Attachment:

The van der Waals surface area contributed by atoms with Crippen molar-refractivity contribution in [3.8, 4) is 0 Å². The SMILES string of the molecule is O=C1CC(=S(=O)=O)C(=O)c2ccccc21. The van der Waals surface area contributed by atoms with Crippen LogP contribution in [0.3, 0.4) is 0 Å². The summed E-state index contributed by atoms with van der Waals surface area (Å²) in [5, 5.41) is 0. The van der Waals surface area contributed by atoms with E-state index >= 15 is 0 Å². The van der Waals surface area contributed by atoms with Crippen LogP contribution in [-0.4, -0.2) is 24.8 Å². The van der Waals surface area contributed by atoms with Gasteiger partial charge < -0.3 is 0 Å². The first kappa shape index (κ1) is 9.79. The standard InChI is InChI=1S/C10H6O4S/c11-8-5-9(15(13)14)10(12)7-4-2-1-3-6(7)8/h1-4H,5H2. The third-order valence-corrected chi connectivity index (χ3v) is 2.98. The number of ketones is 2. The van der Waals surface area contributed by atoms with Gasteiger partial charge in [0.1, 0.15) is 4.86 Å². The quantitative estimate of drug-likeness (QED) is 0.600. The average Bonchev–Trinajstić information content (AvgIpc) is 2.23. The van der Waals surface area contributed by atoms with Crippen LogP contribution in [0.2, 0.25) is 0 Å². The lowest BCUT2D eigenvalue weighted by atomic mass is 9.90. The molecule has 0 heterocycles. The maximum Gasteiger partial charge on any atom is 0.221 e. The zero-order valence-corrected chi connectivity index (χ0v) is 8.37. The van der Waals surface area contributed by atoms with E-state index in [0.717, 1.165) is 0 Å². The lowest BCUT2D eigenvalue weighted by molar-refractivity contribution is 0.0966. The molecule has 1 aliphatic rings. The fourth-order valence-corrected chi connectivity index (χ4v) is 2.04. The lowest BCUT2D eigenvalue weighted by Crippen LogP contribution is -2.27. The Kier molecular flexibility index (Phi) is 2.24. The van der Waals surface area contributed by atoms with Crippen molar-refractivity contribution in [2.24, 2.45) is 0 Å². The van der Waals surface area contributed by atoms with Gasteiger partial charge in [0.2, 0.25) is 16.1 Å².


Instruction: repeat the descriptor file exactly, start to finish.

The van der Waals surface area contributed by atoms with Crippen molar-refractivity contribution in [3.8, 4) is 0 Å². The SMILES string of the molecule is O=C1CC(=S(=O)=O)C(=O)c2ccccc21. The van der Waals surface area contributed by atoms with Crippen LogP contribution in [0.3, 0.4) is 0 Å². The summed E-state index contributed by atoms with van der Waals surface area (Å²) in [5, 5.41) is 0. The van der Waals surface area contributed by atoms with E-state index >= 15 is 0 Å². The van der Waals surface area contributed by atoms with Crippen LogP contribution in [-0.4, -0.2) is 24.8 Å². The van der Waals surface area contributed by atoms with Gasteiger partial charge < -0.3 is 0 Å². The first kappa shape index (κ1) is 9.79. The standard InChI is InChI=1S/C10H6O4S/c11-8-5-9(15(13)14)10(12)7-4-2-1-3-6(7)8/h1-4H,5H2. The third-order valence-corrected chi connectivity index (χ3v) is 2.98. The number of ketones is 2. The van der Waals surface area contributed by atoms with Gasteiger partial charge in [0.1, 0.15) is 4.86 Å². The quantitative estimate of drug-likeness (QED) is 0.600. The average Bonchev–Trinajstić information content (AvgIpc) is 2.23. The van der Waals surface area contributed by atoms with Crippen LogP contribution in [0.2, 0.25) is 0 Å². The lowest BCUT2D eigenvalue weighted by atomic mass is 9.90. The molecule has 0 heterocycles. The maximum Gasteiger partial charge on any atom is 0.221 e. The zero-order valence-corrected chi connectivity index (χ0v) is 8.37. The van der Waals surface area contributed by atoms with E-state index in [0.717, 1.165) is 0 Å². The lowest BCUT2D eigenvalue weighted by molar-refractivity contribution is 0.0966. The molecule has 1 aliphatic rings. The fourth-order valence-corrected chi connectivity index (χ4v) is 2.04. The lowest BCUT2D eigenvalue weighted by Crippen LogP contribution is -2.27. The Kier molecular flexibility index (Phi) is 2.24. The van der Waals surface area contributed by atoms with Crippen molar-refractivity contribution in [2.24, 2.45) is 0 Å². The van der Waals surface area contributed by atoms with Gasteiger partial charge in [0.2, 0.25) is 16.1 Å².